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From Alan Chaney <a...@writingshow.com>
Subject Re: Deleting previous JARs/revisions - avoiding duplicate JARs
Date Tue, 28 Apr 2009 16:04:02 GMT
Hi Alex
> Hi all,
>
> I've recently started using Ivy for a small 'core' package where I work
> (that's your 'noob' flag). I really like what I've seen so far, but I'm
> stumped on one thing: removal of previous JARs (i.e. revisions) when a newer
> revision is available. For example, say I have my-lib.1.1.jar and I change
> my ivy.xml to require 1.2, I would like the my-lib.1.1.jar to be
> removed/deleted.
>
> I *think* the conflict element in my ivy.xml (ref:
> http://ant.apache.org/ivy/history/trunk/ivyfile/conflict.html) should do
> this for me, but the documentation is quite confusing and there are no
> examples. Furthermore the default conflict manager is latest-revision which
> is what I'd assume would be used, so I doubt there's any explicit
> configuration needed. Regardless, my ivy:retrieve does not remove it and I'm
> left with duplicate JARs in my lib folder - something I really want to
> avoid.
>
> Can anyone shed some light on what I'm missing please?
>
>   
I wouldn't claim to be an Ivy expert, but I have had a similar problem.

You don't say how your ivy:retrieve is configured. Ivy is fundamentally 
a two step process:

1. Resolve the *project* dependencies required (which puts them in the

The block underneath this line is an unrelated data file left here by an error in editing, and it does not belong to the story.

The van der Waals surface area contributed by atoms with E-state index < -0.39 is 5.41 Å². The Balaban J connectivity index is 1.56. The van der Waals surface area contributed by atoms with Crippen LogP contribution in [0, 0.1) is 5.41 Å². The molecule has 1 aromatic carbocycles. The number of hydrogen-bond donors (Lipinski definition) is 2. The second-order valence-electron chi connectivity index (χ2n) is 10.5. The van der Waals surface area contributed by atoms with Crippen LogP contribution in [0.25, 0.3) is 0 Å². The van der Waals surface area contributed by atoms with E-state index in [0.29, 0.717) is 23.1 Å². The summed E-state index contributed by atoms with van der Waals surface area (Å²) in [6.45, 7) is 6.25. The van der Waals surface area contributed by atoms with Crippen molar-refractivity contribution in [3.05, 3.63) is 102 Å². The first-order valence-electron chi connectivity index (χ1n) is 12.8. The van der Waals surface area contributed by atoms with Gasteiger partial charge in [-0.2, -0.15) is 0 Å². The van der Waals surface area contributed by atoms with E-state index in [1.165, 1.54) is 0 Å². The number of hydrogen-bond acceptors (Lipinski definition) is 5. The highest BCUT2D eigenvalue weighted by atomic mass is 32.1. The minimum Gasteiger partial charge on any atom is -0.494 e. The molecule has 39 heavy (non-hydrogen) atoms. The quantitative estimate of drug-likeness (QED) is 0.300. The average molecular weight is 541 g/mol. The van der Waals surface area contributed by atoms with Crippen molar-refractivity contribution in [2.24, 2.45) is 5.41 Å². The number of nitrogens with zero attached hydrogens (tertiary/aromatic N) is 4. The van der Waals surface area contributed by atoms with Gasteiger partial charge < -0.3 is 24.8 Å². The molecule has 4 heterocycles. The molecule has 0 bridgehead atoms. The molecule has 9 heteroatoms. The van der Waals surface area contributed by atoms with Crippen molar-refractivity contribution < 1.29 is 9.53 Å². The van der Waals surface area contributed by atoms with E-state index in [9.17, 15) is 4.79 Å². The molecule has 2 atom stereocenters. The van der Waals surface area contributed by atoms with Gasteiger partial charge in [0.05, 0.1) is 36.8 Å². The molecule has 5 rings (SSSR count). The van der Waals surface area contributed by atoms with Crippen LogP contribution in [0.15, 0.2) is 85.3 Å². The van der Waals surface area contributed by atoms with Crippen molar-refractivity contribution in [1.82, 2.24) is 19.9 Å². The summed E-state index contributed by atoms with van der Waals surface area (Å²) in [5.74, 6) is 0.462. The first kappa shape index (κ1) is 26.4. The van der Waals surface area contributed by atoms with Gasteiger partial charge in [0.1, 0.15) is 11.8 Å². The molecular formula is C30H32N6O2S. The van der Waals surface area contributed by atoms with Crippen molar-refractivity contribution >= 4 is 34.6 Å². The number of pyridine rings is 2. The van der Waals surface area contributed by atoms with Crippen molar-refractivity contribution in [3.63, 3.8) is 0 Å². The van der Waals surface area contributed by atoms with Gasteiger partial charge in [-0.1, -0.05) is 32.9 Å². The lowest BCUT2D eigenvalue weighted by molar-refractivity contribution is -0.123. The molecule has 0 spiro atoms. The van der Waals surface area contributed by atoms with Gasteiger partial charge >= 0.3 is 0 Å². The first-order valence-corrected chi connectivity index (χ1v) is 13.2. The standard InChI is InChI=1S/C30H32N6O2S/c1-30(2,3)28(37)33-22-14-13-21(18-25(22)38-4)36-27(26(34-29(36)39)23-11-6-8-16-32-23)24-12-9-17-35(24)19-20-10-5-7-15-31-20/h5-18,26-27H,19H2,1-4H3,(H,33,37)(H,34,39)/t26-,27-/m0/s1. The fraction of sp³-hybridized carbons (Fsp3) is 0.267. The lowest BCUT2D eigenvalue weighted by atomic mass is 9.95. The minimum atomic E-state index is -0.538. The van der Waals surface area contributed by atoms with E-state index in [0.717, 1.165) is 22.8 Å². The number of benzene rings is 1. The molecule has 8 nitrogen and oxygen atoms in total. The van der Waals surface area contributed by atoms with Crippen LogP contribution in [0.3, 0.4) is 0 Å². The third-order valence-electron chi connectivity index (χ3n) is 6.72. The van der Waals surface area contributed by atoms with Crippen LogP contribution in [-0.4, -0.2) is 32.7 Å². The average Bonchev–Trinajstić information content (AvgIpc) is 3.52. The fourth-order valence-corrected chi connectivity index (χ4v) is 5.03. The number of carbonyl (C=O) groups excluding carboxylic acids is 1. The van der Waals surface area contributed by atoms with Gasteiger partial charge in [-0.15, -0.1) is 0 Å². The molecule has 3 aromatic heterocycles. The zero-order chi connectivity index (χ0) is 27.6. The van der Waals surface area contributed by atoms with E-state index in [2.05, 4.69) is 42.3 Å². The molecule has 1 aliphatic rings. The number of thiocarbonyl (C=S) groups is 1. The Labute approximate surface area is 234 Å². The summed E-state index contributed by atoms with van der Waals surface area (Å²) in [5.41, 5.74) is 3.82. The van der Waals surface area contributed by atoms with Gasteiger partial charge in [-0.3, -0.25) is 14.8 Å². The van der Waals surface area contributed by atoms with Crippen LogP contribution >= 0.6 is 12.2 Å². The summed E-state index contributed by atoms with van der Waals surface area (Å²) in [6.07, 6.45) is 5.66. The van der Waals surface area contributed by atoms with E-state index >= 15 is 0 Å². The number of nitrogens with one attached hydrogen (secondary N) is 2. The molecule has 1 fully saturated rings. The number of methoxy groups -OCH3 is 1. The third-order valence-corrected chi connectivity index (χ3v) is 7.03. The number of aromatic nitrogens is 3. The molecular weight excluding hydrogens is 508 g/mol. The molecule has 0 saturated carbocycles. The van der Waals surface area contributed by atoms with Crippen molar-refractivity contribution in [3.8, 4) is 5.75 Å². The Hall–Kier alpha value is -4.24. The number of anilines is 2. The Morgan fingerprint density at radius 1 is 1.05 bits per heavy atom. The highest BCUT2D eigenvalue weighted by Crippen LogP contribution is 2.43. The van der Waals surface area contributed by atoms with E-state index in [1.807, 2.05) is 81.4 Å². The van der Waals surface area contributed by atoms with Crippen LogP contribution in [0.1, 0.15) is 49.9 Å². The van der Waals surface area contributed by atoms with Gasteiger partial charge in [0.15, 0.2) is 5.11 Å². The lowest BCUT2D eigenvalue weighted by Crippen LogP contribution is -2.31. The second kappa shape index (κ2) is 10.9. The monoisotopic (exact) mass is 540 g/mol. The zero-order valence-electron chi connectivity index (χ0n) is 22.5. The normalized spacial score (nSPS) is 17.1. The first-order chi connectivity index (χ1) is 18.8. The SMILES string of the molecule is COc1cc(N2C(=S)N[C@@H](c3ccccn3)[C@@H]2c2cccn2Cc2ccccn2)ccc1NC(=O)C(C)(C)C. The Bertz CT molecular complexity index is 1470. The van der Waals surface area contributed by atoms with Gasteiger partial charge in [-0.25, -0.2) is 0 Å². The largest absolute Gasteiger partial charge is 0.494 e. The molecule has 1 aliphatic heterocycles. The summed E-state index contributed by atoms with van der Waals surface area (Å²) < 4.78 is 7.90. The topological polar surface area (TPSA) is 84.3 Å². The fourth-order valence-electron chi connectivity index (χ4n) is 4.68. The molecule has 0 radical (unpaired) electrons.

ivy cache)
2. Retrieve the artifacts to a location you specify.

You can bypass step2 by configuring your classpath to include the 
ivy:cachepath output for compiles etc, but you normally need to retrieve 
them when building and deploying your own artifacts.

I suspect that you using ivy:retrieve to place your depedency artifacts 
in a local location (such as a 'lib' folder) and that what is happening 
is that the 'old' versions are still there when you retrieve a later 
version. I had a similar problem assembling jars for a war file, and 
found that what I need to do was to simply clear the target folder using 
an Ant 'delete' task, configured appropriately of course.

Or, I may have completely misunderstood what it is that you doing, in 
which case I apologize!

Regards

Alan Chaney


> Many thanks,
>
>   


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